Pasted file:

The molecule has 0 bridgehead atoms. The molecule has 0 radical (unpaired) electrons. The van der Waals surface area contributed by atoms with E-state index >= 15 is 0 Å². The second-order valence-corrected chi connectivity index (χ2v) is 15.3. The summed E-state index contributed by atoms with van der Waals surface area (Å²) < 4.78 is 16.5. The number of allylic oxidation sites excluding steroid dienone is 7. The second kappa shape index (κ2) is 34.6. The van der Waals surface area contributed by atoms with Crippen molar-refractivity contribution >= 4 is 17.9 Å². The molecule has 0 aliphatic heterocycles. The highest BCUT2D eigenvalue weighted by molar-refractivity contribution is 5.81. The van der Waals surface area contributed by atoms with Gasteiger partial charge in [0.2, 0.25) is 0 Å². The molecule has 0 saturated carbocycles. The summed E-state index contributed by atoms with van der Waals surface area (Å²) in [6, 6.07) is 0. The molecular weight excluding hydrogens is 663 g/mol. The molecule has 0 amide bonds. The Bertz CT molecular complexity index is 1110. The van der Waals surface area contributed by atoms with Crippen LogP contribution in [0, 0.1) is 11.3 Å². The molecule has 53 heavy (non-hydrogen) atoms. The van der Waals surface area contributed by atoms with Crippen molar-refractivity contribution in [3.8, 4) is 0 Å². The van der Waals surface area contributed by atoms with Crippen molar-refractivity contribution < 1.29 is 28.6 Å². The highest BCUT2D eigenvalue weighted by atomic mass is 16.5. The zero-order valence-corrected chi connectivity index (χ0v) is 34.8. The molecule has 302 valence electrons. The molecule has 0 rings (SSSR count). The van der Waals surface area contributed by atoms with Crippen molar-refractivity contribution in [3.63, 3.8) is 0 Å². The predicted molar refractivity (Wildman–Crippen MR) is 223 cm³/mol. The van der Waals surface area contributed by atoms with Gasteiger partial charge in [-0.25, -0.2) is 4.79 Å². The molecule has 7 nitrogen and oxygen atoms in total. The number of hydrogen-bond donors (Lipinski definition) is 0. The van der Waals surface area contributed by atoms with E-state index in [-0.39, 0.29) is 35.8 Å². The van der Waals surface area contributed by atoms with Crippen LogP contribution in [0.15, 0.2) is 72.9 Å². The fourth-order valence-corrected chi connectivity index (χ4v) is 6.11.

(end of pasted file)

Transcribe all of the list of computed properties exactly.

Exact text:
The molecule has 0 bridgehead atoms. The molecule has 0 radical (unpaired) electrons. The van der Waals surface area contributed by atoms with E-state index >= 15 is 0 Å². The second-order valence-corrected chi connectivity index (χ2v) is 15.3. The summed E-state index contributed by atoms with van der Waals surface area (Å²) < 4.78 is 16.5. The number of allylic oxidation sites excluding steroid dienone is 7. The second kappa shape index (κ2) is 34.6. The van der Waals surface area contributed by atoms with Crippen molar-refractivity contribution >= 4 is 17.9 Å². The molecule has 0 aliphatic heterocycles. The highest BCUT2D eigenvalue weighted by molar-refractivity contribution is 5.81. The van der Waals surface area contributed by atoms with Gasteiger partial charge in [0.2, 0.25) is 0 Å². The molecule has 0 saturated carbocycles. The summed E-state index contributed by atoms with van der Waals surface area (Å²) in [6, 6.07) is 0. The molecular weight excluding hydrogens is 663 g/mol. The molecule has 0 amide bonds. The Bertz CT molecular complexity index is 1110. The van der Waals surface area contributed by atoms with Crippen LogP contribution in [0, 0.1) is 11.3 Å². The molecule has 53 heavy (non-hydrogen) atoms. The van der Waals surface area contributed by atoms with Crippen molar-refractivity contribution in [3.8, 4) is 0 Å². The van der Waals surface area contributed by atoms with Crippen molar-refractivity contribution < 1.29 is 28.6 Å². The highest BCUT2D eigenvalue weighted by atomic mass is 16.5. The zero-order valence-corrected chi connectivity index (χ0v) is 34.8. The molecule has 302 valence electrons. The molecule has 0 rings (SSSR count). The van der Waals surface area contributed by atoms with Crippen molar-refractivity contribution in [3.63, 3.8) is 0 Å². The predicted molar refractivity (Wildman–Crippen MR) is 223 cm³/mol. The van der Waals surface area contributed by atoms with Gasteiger partial charge in [-0.25, -0.2) is 4.79 Å². The molecule has 7 nitrogen and oxygen atoms in total. The number of hydrogen-bond donors (Lipinski definition) is 0. The van der Waals surface area contributed by atoms with E-state index in [-0.39, 0.29) is 35.8 Å². The van der Waals surface area contributed by atoms with Crippen LogP contribution in [0.15, 0.2) is 72.9 Å². The fourth-order valence-corrected chi connectivity index (χ4v) is 6.11.